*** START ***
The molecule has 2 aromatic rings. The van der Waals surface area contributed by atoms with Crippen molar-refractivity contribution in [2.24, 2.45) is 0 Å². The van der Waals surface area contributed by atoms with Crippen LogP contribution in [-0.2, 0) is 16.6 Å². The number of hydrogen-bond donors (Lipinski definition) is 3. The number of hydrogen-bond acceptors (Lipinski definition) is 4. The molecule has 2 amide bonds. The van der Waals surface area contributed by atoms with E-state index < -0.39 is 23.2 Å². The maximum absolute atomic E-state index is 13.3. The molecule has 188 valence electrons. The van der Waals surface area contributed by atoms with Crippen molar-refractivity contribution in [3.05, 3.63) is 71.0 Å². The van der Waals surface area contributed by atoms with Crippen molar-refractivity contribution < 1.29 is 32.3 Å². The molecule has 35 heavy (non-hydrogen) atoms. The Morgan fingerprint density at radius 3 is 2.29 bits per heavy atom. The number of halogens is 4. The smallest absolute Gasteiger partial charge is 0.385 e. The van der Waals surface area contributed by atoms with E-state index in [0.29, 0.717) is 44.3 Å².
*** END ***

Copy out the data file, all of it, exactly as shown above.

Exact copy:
The molecule has 2 aromatic rings. The van der Waals surface area contributed by atoms with Crippen molar-refractivity contribution in [2.24, 2.45) is 0 Å². The van der Waals surface area contributed by atoms with Crippen LogP contribution in [-0.2, 0) is 16.6 Å². The number of hydrogen-bond donors (Lipinski definition) is 3. The number of hydrogen-bond acceptors (Lipinski definition) is 4. The molecule has 2 amide bonds. The van der Waals surface area contributed by atoms with E-state index < -0.39 is 23.2 Å². The maximum absolute atomic E-state index is 13.3. The molecule has 188 valence electrons. The van der Waals surface area contributed by atoms with Crippen molar-refractivity contribution in [3.05, 3.63) is 71.0 Å². The van der Waals surface area contributed by atoms with Crippen molar-refractivity contribution < 1.29 is 32.3 Å². The molecule has 35 heavy (non-hydrogen) atoms. The Morgan fingerprint density at radius 3 is 2.29 bits per heavy atom. The number of halogens is 4. The smallest absolute Gasteiger partial charge is 0.385 e. The van der Waals surface area contributed by atoms with E-state index in [0.29, 0.717) is 44.3 Å².